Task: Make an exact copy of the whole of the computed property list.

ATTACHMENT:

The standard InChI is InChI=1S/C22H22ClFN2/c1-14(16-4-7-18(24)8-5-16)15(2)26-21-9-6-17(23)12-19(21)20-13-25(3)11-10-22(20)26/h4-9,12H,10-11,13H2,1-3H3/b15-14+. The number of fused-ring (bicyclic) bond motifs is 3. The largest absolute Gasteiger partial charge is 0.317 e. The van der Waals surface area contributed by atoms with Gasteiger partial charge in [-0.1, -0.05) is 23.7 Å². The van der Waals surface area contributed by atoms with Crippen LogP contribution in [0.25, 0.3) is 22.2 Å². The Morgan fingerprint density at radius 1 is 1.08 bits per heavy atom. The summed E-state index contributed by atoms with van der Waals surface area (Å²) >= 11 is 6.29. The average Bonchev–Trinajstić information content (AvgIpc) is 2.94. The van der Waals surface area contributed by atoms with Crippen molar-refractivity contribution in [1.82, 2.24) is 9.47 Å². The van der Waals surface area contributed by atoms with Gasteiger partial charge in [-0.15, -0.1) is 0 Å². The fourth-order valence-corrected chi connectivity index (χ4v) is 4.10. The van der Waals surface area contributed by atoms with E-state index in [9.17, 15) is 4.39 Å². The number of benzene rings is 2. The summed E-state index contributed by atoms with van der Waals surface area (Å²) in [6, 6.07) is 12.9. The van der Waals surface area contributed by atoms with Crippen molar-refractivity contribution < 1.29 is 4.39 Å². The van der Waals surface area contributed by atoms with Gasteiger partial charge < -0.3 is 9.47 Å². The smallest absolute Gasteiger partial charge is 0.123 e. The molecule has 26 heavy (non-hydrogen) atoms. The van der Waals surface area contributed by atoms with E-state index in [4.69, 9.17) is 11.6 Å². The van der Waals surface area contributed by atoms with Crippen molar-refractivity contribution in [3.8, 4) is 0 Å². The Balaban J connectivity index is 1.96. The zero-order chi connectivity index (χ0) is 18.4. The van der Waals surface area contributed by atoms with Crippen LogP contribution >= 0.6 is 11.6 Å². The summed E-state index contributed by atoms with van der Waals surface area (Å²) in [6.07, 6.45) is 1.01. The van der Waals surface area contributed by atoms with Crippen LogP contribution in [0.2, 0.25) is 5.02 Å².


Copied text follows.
The standard InChI is InChI=1S/C22H22ClFN2/c1-14(16-4-7-18(24)8-5-16)15(2)26-21-9-6-17(23)12-19(21)20-13-25(3)11-10-22(20)26/h4-9,12H,10-11,13H2,1-3H3/b15-14+. The number of fused-ring (bicyclic) bond motifs is 3. The largest absolute Gasteiger partial charge is 0.317 e. The van der Waals surface area contributed by atoms with Gasteiger partial charge in [-0.1, -0.05) is 23.7 Å². The van der Waals surface area contributed by atoms with Crippen LogP contribution in [0.25, 0.3) is 22.2 Å². The Morgan fingerprint density at radius 1 is 1.08 bits per heavy atom. The summed E-state index contributed by atoms with van der Waals surface area (Å²) >= 11 is 6.29. The average Bonchev–Trinajstić information content (AvgIpc) is 2.94. The van der Waals surface area contributed by atoms with Crippen molar-refractivity contribution in [1.82, 2.24) is 9.47 Å². The van der Waals surface area contributed by atoms with Gasteiger partial charge in [-0.15, -0.1) is 0 Å². The fourth-order valence-corrected chi connectivity index (χ4v) is 4.10. The van der Waals surface area contributed by atoms with E-state index in [9.17, 15) is 4.39 Å². The number of benzene rings is 2. The summed E-state index contributed by atoms with van der Waals surface area (Å²) in [6, 6.07) is 12.9. The van der Waals surface area contributed by atoms with Crippen molar-refractivity contribution < 1.29 is 4.39 Å². The van der Waals surface area contributed by atoms with Gasteiger partial charge < -0.3 is 9.47 Å². The smallest absolute Gasteiger partial charge is 0.123 e. The molecule has 26 heavy (non-hydrogen) atoms. The van der Waals surface area contributed by atoms with E-state index in [4.69, 9.17) is 11.6 Å². The van der Waals surface area contributed by atoms with Crippen molar-refractivity contribution in [3.8, 4) is 0 Å². The Balaban J connectivity index is 1.96. The zero-order chi connectivity index (χ0) is 18.4. The van der Waals surface area contributed by atoms with Crippen LogP contribution >= 0.6 is 11.6 Å². The summed E-state index contributed by atoms with van der Waals surface area (Å²) in [6.07, 6.45) is 1.01. The van der Waals surface area contributed by atoms with Crippen LogP contribution in [0.2, 0.25) is 5.02 Å².